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Exercise Nine: Workplace

The Art of Writing Fiction Michael Wheatley

‘Your rules are these: decide on the social context you wish to record, then set your own time limit, depending on how often you go there… then each time you attend, bring back an incident, a conversation or a character sketch to record in your journal.’

With Exercise Nine of Andrew Cowan’s ‘The Art of Writing Fiction’, the anecdote repertoire continues to blossom as I observe incidents in my workplace.

For those unfamiliar, I work at Marks and Spencer, and have done for about three years on-and-off at this point. Unsurprisingly, over those three years I have a fair few stories to tell… the jacket potato gentleman, for instance, still irks me to this day. As I set about this exercise, I prayed for interesting occurrences, and was not disappointed.

Below are four records taken from my past four shifts (names have been changed):


Exercise Nine: Workplace

Wednesday, 20th June 2018

Joanna told me she was going on holiday after Friday.
‘To the Isle of Wight’, she said.
A friend of hers is starting a yurt camp for glampers by the coast.
‘How are the puppies?’ I asked.
‘They’re cute and adorable and assholes’, she said. ‘They still haven’t opened their eyes’.

Friday, 22nd June 2018

Just before he left, John started singing Céline Dion.
‘It’s all coming back to me now’.
This soon gave way to a band called Divinyls, and John and I imagining singing it to customers.
‘I don’t want anybody else, when I think about you I touch myself’, John sang.
‘Are you okay for bags?’ I finished.

Sunday, 24th June 2018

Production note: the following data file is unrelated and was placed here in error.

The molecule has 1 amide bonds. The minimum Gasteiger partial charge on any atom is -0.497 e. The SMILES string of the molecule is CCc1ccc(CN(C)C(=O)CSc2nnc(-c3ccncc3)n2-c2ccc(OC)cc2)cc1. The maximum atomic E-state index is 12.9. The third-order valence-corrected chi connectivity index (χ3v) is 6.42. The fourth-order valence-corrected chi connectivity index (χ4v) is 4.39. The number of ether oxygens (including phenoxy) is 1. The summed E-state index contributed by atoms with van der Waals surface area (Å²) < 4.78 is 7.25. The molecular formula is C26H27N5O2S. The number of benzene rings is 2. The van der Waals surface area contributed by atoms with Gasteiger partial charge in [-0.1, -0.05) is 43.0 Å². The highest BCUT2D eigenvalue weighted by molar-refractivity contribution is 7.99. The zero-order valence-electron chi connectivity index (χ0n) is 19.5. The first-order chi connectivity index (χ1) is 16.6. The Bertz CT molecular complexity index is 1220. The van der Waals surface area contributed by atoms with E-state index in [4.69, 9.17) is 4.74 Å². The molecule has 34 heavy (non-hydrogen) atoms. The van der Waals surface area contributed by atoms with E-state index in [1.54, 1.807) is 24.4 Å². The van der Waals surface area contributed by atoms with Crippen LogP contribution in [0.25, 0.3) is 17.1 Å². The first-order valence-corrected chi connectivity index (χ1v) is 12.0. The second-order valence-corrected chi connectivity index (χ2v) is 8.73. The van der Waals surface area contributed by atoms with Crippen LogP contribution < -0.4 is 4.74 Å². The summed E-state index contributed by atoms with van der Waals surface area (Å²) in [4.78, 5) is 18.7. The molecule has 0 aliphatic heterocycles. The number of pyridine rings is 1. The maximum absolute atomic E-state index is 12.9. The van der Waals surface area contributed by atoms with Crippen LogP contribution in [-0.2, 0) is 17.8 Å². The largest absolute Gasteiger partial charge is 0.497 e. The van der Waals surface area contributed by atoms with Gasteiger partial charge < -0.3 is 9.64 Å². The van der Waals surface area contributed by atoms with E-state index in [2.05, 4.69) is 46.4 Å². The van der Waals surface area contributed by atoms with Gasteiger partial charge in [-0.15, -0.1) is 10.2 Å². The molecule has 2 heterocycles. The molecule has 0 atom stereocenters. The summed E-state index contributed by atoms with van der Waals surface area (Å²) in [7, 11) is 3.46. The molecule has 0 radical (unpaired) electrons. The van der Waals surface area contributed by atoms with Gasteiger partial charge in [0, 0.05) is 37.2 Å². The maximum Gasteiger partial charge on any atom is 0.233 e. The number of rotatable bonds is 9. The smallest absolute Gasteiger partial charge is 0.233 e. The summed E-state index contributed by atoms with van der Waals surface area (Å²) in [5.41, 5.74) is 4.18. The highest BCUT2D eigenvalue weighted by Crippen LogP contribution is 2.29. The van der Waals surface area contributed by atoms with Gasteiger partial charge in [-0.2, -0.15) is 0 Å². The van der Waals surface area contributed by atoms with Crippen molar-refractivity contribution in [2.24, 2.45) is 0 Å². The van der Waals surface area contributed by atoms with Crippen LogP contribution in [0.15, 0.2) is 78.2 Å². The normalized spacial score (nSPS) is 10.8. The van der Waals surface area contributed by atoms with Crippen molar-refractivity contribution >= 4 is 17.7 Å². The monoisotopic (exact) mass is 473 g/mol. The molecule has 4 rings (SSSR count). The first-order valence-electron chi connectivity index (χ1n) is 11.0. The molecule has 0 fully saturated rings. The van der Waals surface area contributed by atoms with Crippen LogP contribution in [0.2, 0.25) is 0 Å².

‘Were you on yesterday?’ I asked.
‘In the morning, yeah. Why?’ replied James.
‘Was everything okay?’
‘It wasn’t your responsibility, you left at 5. Yeah, it was fine, Mikey. It could have been flawless and I’d still have blamed Phil.’

Wednesday, 27th June 2018

Today, Graham, wanted to create a new system for the haphazardly organised groceries housed in darkness.
‘Lionel Jones used to say he was off to get his miners hat’, said John.
‘I mean look at this’, Graham said, pointing at an unclear, packaged product. ‘It looks like a letter bomb’.
‘I just don’t want this to be like Brexit and we regret it for the next year’, Graham finished.
‘Two years’, I added.



An exercise which felt risky, because I’d quite like to keep my job. But, also an exercise which seems tremendously applicable; as we are all familiar with one another in my store, the conversations we have are appropriately casual. These descriptions have an appropriately ‘real’ feel in their mundanity and absurdity.

Depending on what happens in the future, these work observations may be shifted to observations of my Masters class. Similarly to the differences in Street Life observations, this change in environment could yield interesting results.


Next: Home Life.

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